Terrible twos

16 Apr

tyger junior will be two next month. Already he’s entered that very independent stage where he rebels against the constant caution of his parents. Occasionally, and this is very rare, while throwing a strop he’ll smack me on the arm or knee.

I’m always rather taken back by being struck by my child. Do I raise my voice, hit him back (lightly of course), ignore it, or do I reason with him? Obviously ignoring the behaviour is not an option, as that will give the little guy the impression that hitting is acceptable.

I usually raise my voice to convey my displeasure, but this is uncouth and I think he may be becoming desensitised to it. I find myself speaking louder and louder for the same result. I’ll be yelling, soon enough, and then I’ll not physically be able to shout any louder and we’ll have a stalemate.

I suppose the correct thing to do would be to reason with the child, but at 23-months, tyger jnr. is not exactly the most equitable conversationalist. The world seems to have been designed for him to play with it.

He can’t accept that we don’t want the vacuum cleaner in the lounge 24/7. He loves playing with the Hoover and the mop & bucket we store under the stairs, but I don’t particularly want these items plonked in front if the TV all day. Whenever I attempt to tidy one away our boy endeavours to retrieve it. He wasn’t playing with it at the time, but he’s pretty damn sure now I have taken it, he’s desperate to clean the floor.

So when I remove the Hoover (or whatever), if he’s particularly upset, I may get a thump on the kneecap from this unhappy chappie, and I’ll be propelled into frustration as I prevaricate as to how to respond.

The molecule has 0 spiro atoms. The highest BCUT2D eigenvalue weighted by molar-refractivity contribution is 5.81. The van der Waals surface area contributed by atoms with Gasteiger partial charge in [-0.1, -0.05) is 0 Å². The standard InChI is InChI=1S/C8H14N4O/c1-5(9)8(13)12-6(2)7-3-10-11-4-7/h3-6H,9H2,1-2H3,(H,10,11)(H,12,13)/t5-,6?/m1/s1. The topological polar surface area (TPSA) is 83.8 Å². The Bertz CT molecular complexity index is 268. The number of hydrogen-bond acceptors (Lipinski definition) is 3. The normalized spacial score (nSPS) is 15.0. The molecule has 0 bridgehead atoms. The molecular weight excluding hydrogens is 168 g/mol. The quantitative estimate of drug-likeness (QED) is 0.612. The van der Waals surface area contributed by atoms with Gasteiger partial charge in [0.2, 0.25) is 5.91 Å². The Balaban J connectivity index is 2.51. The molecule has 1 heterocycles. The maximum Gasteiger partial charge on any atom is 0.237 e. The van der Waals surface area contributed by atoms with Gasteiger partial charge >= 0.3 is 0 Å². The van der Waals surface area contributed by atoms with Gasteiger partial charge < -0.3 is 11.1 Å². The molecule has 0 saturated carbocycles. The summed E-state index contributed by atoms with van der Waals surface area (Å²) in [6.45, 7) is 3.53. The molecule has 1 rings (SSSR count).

What am I to do, dear reader?

Advertisements

22 Responses to “Terrible twos”

  1. blowcheeksblow@yahoo.co.uk November 30, -0001 at 12:00 am #

    “What am I to do, dear reader?”Bring back Borstals.

  2. blowcheeksblow@yahoo.co.uk November 30, -0001 at 12:00 am #

    “What am I to do, dear reader?”Bring back Borstals.

  3. davehill7@blueyonder.co.uk April 16, 2007 at 6:46 pm #

    Hide the mop and hoover somewhere else until such time as you have the time and are in the mood to indulge his enjoyment of them. Ignore his slaps and any other bad behaviour as best you can (place him gently but firmly on the floor and even leave the room if neccesary) but when he does something good and nice hosannah him with praise him till you look and sound like a complete pillock – with luck it will be worth the indignity. Fingers crossed….

  4. davehill7@blueyonder.co.uk April 16, 2007 at 6:46 pm #

    Hide the mop and hoover somewhere else until such time as you have the time and are in the mood to indulge his enjoyment of them. Ignore his slaps and any other bad behaviour as best you can (place him gently but firmly on the floor and even leave the room if neccesary) but when he does something good and nice hosannah him with praise him till you look and sound like a complete pillock – with luck it will be worth the indignity. Fingers crossed….

  5. aaronsheath@gmail.com April 16, 2007 at 8:23 pm #

    Why thank you Mr. Hill. This child-rearing thing is more difficult than I thought. So it seems turning a blind-eye to it may actually work (to a certain extent, obviously).Looking like a complete pillock has never been a problem.

  6. aaronsheath@gmail.com April 16, 2007 at 8:23 pm #

    Why thank you Mr. Hill. This child-rearing thing is more difficult than I thought. So it seems turning a blind-eye to it may actually work (to a certain extent, obviously).Looking like a complete pillock has never been a problem.